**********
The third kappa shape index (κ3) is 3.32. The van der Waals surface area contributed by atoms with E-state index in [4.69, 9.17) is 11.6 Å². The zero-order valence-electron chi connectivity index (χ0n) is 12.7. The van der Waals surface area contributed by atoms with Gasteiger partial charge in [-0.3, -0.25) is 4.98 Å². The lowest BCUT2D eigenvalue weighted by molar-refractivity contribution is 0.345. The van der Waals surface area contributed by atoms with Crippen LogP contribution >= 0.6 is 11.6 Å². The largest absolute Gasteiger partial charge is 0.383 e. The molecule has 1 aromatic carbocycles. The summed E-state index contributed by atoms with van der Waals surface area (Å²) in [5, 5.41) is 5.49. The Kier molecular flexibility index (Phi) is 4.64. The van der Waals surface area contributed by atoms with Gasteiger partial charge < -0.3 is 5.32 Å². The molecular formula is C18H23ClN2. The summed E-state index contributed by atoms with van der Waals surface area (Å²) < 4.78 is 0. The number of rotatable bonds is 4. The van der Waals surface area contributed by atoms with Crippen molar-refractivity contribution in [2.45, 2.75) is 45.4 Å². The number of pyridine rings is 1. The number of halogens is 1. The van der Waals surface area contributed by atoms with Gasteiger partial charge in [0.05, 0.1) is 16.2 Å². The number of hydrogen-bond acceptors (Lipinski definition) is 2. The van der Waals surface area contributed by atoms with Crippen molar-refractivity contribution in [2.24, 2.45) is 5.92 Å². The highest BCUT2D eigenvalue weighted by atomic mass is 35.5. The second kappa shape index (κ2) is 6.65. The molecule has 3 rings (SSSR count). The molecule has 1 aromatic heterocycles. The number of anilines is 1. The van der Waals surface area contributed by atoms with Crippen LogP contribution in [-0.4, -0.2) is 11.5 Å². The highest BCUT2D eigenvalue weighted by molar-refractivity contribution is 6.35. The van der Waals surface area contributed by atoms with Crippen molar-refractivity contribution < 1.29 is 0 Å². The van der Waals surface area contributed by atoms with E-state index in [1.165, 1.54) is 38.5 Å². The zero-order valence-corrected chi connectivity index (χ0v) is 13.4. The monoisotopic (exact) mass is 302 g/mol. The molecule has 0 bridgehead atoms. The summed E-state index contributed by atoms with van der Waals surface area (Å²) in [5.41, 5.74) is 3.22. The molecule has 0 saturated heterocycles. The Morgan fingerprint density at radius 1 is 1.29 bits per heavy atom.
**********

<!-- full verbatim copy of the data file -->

The third kappa shape index (κ3) is 3.32. The van der Waals surface area contributed by atoms with E-state index in [4.69, 9.17) is 11.6 Å². The zero-order valence-electron chi connectivity index (χ0n) is 12.7. The van der Waals surface area contributed by atoms with Gasteiger partial charge in [-0.3, -0.25) is 4.98 Å². The lowest BCUT2D eigenvalue weighted by molar-refractivity contribution is 0.345. The van der Waals surface area contributed by atoms with Crippen LogP contribution >= 0.6 is 11.6 Å². The largest absolute Gasteiger partial charge is 0.383 e. The molecule has 1 aromatic carbocycles. The summed E-state index contributed by atoms with van der Waals surface area (Å²) in [5, 5.41) is 5.49. The Kier molecular flexibility index (Phi) is 4.64. The van der Waals surface area contributed by atoms with Gasteiger partial charge < -0.3 is 5.32 Å². The molecular formula is C18H23ClN2. The summed E-state index contributed by atoms with van der Waals surface area (Å²) < 4.78 is 0. The number of rotatable bonds is 4. The van der Waals surface area contributed by atoms with Crippen molar-refractivity contribution in [2.45, 2.75) is 45.4 Å². The number of pyridine rings is 1. The number of halogens is 1. The van der Waals surface area contributed by atoms with Gasteiger partial charge in [0.05, 0.1) is 16.2 Å². The number of hydrogen-bond acceptors (Lipinski definition) is 2. The van der Waals surface area contributed by atoms with Crippen molar-refractivity contribution in [2.24, 2.45) is 5.92 Å². The highest BCUT2D eigenvalue weighted by atomic mass is 35.5. The second kappa shape index (κ2) is 6.65. The molecule has 3 rings (SSSR count). The molecule has 1 aromatic heterocycles. The number of anilines is 1. The van der Waals surface area contributed by atoms with Crippen LogP contribution in [-0.4, -0.2) is 11.5 Å². The highest BCUT2D eigenvalue weighted by molar-refractivity contribution is 6.35. The van der Waals surface area contributed by atoms with Crippen molar-refractivity contribution < 1.29 is 0 Å². The van der Waals surface area contributed by atoms with E-state index in [1.165, 1.54) is 38.5 Å². The zero-order valence-corrected chi connectivity index (χ0v) is 13.4. The monoisotopic (exact) mass is 302 g/mol. The molecule has 0 bridgehead atoms. The summed E-state index contributed by atoms with van der Waals surface area (Å²) in [5.41, 5.74) is 3.22. The molecule has 0 saturated heterocycles. The Morgan fingerprint density at radius 1 is 1.29 bits per heavy atom.